UN Rights Chief Fears Silencing of Nicaragua’s Civil Society

According to commander Daniel Ortega, Nicaragua has never had a better police force. Cartoon: PxMolina / Confidencial

HAVANA TIMES – This week’s expulsion of human rights observers and the crackdown on media in Nicaragua puts the country’s civil society at serious risk, UN rights chief Michelle Bachelet warned Friday, reported dpa news.

On Wednesday, the Central American country threw out two working groups from the Inter-American Commission, which were sent to Nicaragua following the outbreak of protests that have been put down by the government of President Daniel Ortega.

“There are now virtually no functioning independent human rights bodies left in Nicaragua,” UN high commissioner Bachelet said in a statement that was issued in Geneva.

In addition, independent media have faced pressure, including raids last weekend, the former Chilean president added.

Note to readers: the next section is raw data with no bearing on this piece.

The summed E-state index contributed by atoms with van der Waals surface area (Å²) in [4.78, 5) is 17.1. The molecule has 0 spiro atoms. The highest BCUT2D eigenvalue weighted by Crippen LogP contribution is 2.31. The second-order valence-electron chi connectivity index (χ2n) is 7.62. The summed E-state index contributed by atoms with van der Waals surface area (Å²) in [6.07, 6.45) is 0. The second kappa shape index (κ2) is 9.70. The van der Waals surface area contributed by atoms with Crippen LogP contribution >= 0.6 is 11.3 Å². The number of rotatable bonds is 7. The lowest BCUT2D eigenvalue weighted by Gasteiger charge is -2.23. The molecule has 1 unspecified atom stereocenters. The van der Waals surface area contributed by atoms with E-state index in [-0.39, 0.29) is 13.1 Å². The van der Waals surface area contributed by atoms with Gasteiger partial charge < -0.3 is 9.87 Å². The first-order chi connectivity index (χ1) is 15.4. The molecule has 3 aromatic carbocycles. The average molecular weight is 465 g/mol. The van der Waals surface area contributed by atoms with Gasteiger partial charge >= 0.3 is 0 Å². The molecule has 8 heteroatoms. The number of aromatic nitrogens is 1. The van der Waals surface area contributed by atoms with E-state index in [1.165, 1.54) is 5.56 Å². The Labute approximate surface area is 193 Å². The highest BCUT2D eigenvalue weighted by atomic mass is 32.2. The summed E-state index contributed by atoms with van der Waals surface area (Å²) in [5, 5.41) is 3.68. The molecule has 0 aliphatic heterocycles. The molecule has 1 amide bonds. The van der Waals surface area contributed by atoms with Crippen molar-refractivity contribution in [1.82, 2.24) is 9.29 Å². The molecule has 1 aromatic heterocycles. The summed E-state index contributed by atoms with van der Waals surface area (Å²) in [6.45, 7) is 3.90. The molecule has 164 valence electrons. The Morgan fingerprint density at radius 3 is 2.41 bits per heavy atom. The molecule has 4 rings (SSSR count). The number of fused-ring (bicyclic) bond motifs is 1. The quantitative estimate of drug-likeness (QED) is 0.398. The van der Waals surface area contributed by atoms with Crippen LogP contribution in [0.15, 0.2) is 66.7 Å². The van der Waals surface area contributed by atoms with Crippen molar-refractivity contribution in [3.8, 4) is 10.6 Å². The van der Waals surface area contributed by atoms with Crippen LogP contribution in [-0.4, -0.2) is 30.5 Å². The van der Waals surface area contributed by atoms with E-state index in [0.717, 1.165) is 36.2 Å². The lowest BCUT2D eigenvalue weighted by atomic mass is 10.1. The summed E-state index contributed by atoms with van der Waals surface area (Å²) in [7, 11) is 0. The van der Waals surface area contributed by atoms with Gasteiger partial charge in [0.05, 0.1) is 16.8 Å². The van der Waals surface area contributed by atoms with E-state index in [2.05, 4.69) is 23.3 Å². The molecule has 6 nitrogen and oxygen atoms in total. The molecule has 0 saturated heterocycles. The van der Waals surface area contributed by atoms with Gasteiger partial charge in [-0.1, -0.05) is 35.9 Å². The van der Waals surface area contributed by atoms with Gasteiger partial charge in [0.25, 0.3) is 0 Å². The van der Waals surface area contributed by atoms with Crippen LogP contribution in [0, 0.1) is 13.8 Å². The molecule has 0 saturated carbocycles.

“The net result is a country where civil society is in danger of being shut out altogether, and international organizations are also struggling to keep operating,” Bachelet said.

The anti-government protests broke out in April, sparked by social security reforms.

At least 325 persons have been killed, over 4,000 injured and more than 600 held as political prisoners, according to figures from both national and international human rights organizations.

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